Somebody named Sean Goldrick has come in with a remarkable defense of Gov. Dannel Malloy’s management (or should we say mismanagement) of Connecticut’s economy.
In an op-ed in the Stamford Advocate he writes: “In the fall of 2010, just before Democratic governor-elect Dannel Malloy took office, Forbes reported that there were 11 billionaires living in the state of Connecticut. This spring, as Malloy began his seventh year in office, Forbes revealed that there are now 17 billionaires in the state, of whom an even dozen live in Greenwich.”
Let’s assume he’s correct with those statistics, and let’s see if we understand the argument he’s making. There were 11 billionaires living in Connecticut seven years ago. There are 17 billionaires now. Ergo, our state economy is doing fine. Is that it?
Never mind that Connecticut, unlike most other states, has still not recovered all the jobs lost in the Great Recession.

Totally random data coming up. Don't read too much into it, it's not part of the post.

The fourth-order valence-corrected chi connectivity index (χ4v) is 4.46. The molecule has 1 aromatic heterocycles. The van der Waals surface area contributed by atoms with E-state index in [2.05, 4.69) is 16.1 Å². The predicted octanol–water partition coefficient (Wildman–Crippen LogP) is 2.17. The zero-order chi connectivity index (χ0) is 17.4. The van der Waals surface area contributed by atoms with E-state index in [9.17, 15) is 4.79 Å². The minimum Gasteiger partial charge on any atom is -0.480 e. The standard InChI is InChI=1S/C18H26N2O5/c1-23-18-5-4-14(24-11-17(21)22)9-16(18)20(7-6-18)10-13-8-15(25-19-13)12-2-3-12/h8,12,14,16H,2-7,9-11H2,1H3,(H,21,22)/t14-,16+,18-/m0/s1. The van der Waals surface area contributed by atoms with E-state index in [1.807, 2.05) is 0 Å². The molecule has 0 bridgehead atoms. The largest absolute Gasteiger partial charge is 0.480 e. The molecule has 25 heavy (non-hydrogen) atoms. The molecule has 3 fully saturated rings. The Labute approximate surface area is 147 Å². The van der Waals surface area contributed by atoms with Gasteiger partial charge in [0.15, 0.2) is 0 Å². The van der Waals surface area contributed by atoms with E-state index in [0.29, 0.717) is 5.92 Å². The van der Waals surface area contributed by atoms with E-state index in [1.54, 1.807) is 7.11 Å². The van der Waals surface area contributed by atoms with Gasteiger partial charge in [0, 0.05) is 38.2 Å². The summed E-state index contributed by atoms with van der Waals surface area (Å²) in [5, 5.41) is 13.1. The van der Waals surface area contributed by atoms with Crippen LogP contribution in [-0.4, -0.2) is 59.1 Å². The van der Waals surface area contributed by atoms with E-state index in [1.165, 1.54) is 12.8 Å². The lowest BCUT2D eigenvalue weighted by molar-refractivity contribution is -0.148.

Never mind that more people are moving out of the state than are moving in.
Never mind that those moving out had substantially higher incomes and were delivering substantially more tax revenue to the state than those moving in. Which is one reason why our economically illiterate governor is always surprised when his tax hikes produce less revenue, not more.
Never mind that growth in the personal income of Connecticut residents over the past ten years averaged a pathetic 0.9 percent annually. That puts us 48th among the states, in a tie with Mississippi. Only slightly better than Illinois and Nevada.
We could go on, but ’nuff said. Goldrick’s argument is almost laughable. He’s essentially telling the hundreds of thousands of Connecticut residents who are having trouble finding jobs, who are struggling to pay ever-increasing taxes, or who are praying they can retire in their homes on fixed incomes as their property taxes keep rising: Be happy, he says, we have five — count’em, five — more billionaires in Connecticut. And Greenwich has the most!
Good luck winning normal people over with that one.
What is more plausible is that Gov. Malloy had heard what Ronald Reagan was fond of saying about Democrat tax policies: “If it moves, tax it. If it keeps moving, regulate it. And if it stops moving, subsidize it”.
Looks like Malloy didn’t know it was a joke. He took it as good advice.